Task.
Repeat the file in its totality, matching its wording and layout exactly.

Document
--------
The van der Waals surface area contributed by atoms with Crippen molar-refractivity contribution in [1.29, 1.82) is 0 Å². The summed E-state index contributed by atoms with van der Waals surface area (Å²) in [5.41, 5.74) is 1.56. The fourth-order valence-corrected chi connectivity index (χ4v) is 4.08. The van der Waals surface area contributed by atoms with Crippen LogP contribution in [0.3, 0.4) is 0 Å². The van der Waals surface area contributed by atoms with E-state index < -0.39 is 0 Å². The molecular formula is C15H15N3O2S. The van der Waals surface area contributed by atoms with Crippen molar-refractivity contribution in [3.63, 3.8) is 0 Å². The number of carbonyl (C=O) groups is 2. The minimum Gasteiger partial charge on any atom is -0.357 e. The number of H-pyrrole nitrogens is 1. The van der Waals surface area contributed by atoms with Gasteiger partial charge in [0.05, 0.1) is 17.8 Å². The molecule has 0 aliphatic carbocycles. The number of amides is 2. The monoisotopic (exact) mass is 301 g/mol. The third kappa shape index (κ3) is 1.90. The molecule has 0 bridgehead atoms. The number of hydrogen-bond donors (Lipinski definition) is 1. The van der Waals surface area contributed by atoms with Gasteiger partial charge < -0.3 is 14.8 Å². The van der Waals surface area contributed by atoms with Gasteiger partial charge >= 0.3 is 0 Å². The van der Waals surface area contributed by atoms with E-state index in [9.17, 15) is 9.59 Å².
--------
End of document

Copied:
The van der Waals surface area contributed by atoms with Crippen molar-refractivity contribution in [1.29, 1.82) is 0 Å². The summed E-state index contributed by atoms with van der Waals surface area (Å²) in [5.41, 5.74) is 1.56. The fourth-order valence-corrected chi connectivity index (χ4v) is 4.08. The van der Waals surface area contributed by atoms with Crippen LogP contribution in [0.3, 0.4) is 0 Å². The van der Waals surface area contributed by atoms with E-state index < -0.39 is 0 Å². The molecular formula is C15H15N3O2S. The van der Waals surface area contributed by atoms with Crippen molar-refractivity contribution in [3.63, 3.8) is 0 Å². The number of carbonyl (C=O) groups is 2. The minimum Gasteiger partial charge on any atom is -0.357 e. The number of H-pyrrole nitrogens is 1. The van der Waals surface area contributed by atoms with Gasteiger partial charge in [0.05, 0.1) is 17.8 Å². The molecule has 0 aliphatic carbocycles. The number of amides is 2. The monoisotopic (exact) mass is 301 g/mol. The third kappa shape index (κ3) is 1.90. The molecule has 0 bridgehead atoms. The number of hydrogen-bond donors (Lipinski definition) is 1. The van der Waals surface area contributed by atoms with Gasteiger partial charge < -0.3 is 14.8 Å². The van der Waals surface area contributed by atoms with Gasteiger partial charge >= 0.3 is 0 Å². The van der Waals surface area contributed by atoms with E-state index in [9.17, 15) is 9.59 Å².